So yesterday was our second Wargame and Boardgame Day at our local FLGS, Mighty Titans Hobbies and Games, organized through the same meetup group that we use to organize the Greyhawk campaign. This second day was a blast, and we’ve resolved to make it a much more regular thing, every six weeks or so. (The next one will be on May 7th, barring anything unexpected; if you’re in or around northern New Jersey, you’re more than welcome!)
The premise of these events is simple; several of us bring along some games, either oldies-but-goodies or new-and-hot (or both). We then figure out what we want to play, and have at it! Simple, and a lot of fun.
We started off with a game of Nuclear War (Flying Buffalo), in which I was eliminated before the game began by the use of Secret and Top Secret cards. *grumble* I got a semblance of vicarious vengeance when the game ended in mutual destruction as the last remaining players wiped each other out with retributive nuke strikes.
Then two of us played a game of Tactics II (Avalon Hill) while the others did a session of Starfire (Task Force Games). I’m embarrassed to say I don’t remember who won Starfire, but I managed to pull out a victory as the defending Blue nation in Tactics II. My undefeated streak continues. Red had me on the ropes early on in the game, as he had concentrated all his armored divisions into a fearsome strike force right down the middle of the board, but I managed to tie up enough of his other units on the edges and I was able to force a series of exchanges in the center. I was losing infantry and he was losing armor. Soon enough he didn’t have any left, and I encircled the remaining divisions in the center and went on to victory.
Starfire wasn’t over by that point, so several of us played a game of Scriptorum, at which I was severely trounced, but had fun nevertheless.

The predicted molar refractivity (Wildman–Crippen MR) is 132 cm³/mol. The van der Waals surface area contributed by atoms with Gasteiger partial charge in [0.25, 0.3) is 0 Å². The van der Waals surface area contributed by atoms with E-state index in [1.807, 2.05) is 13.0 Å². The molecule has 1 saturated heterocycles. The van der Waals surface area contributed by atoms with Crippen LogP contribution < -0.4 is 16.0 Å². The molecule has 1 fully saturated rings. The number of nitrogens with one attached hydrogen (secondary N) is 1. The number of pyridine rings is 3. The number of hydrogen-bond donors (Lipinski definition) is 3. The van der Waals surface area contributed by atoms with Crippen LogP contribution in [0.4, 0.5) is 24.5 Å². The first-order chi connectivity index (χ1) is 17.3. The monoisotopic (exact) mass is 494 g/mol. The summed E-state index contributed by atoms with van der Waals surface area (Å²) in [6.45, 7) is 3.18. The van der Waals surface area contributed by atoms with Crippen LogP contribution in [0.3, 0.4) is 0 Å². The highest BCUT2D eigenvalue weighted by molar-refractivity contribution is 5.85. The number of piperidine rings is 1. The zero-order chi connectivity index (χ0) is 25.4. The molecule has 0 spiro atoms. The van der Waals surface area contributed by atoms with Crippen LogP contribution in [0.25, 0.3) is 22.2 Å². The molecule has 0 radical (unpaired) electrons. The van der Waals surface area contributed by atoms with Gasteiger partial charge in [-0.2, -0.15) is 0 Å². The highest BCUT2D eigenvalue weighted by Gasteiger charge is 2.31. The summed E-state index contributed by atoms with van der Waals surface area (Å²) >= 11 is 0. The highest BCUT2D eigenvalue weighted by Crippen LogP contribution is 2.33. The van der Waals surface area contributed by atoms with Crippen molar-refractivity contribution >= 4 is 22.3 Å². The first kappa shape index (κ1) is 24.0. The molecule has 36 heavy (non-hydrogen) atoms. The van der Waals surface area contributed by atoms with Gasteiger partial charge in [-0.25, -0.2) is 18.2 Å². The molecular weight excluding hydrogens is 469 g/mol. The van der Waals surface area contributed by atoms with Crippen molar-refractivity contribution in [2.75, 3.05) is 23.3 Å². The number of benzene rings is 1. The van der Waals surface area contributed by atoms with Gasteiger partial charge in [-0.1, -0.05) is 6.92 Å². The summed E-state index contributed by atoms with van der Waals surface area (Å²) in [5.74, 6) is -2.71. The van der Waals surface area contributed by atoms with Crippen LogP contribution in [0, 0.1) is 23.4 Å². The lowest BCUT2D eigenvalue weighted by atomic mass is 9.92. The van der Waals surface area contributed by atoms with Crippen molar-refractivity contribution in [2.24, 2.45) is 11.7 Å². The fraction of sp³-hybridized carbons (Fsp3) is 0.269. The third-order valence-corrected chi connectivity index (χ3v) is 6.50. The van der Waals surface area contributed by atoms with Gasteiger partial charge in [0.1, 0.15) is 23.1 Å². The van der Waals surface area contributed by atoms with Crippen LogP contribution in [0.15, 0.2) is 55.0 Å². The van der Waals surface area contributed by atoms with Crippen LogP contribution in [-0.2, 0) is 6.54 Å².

At this point, we moved on to the highlight of the afternoon, a game of Ogre Miniatures.
I’ve been getting my Paneuropean and Combine forces ready for the last two weeks, and while they weren’t in a perfect state, they were certainly playable. None of us had ever played the actual miniatures rules (although I and one of the other players had played the board game version many times), so we had a few missteps with the rules, but we had a grand ol’ time nevertheless.
The FLGS has a number of wargaming tables with scenery, terrain, buildings, etc. and we made use of one of those with mesa-like hills on either end. Atop each hill we placed a command post, and each side had a Mark III Ogre, 48 points of infantry, and around 50 points of armor (both sides had the same forces for our first outing; 3 heavy tanks, 3 GEVs, 3 missile tanks, and a howitzer). We split into teams; one person on each team commanded the Ogre and the other commanded the infantry and armor. It worked very well. I commanded the Combine armor and infantry.
The Paneuropeans drew first blood, taking out one of my missile tanks with an overrun by two of their GEVs. we continued with a little skirmishing here and there, but the big action was the two Ogres that went straight at one another. The Paneuropean Mark III did an overrun attack against the Combine Mark III (basically ramming it) and got pasted for its effort, losing all of its weapons. At that point it was an easy thing to disable its remaining treads, and the Combine Ogre was still in fairly descent shape, with most of its treads intact and still sporting a few secondary batteries.
While that was going on I managed to scream my GEVs past the Paneuropean units and was racing for the enemy command post; the only thing between those units and the objective was the howitzer (which was about to come under fire itself by those self-same GEVs). Between that and the status of the Combine Ogre (which was able to move faster than any of the remaining Paneuropean units), we called the game in favor of the Combine. Victory!
It was, of course, more of an experimental game to test out the rules, but it was great fun. I was surprised by just how close units need to get to one another to be in range, and how fast some of them can move in a single turn. The rules themselves are pretty straightforward (we did have to look some things up in regards to the Ogre vs. Ogre overrun, but that was a pretty unusual situation). What I love about it is that some very complex and nuanced tactics can emerge from those pretty straightforward rules. Next time out, we’re going to have bigger and more varied forces, and hopefully we’ll give the rules an even more thorough run-through. But I think I can safely say that Ogre Miniatures has become a regular in our stable of games.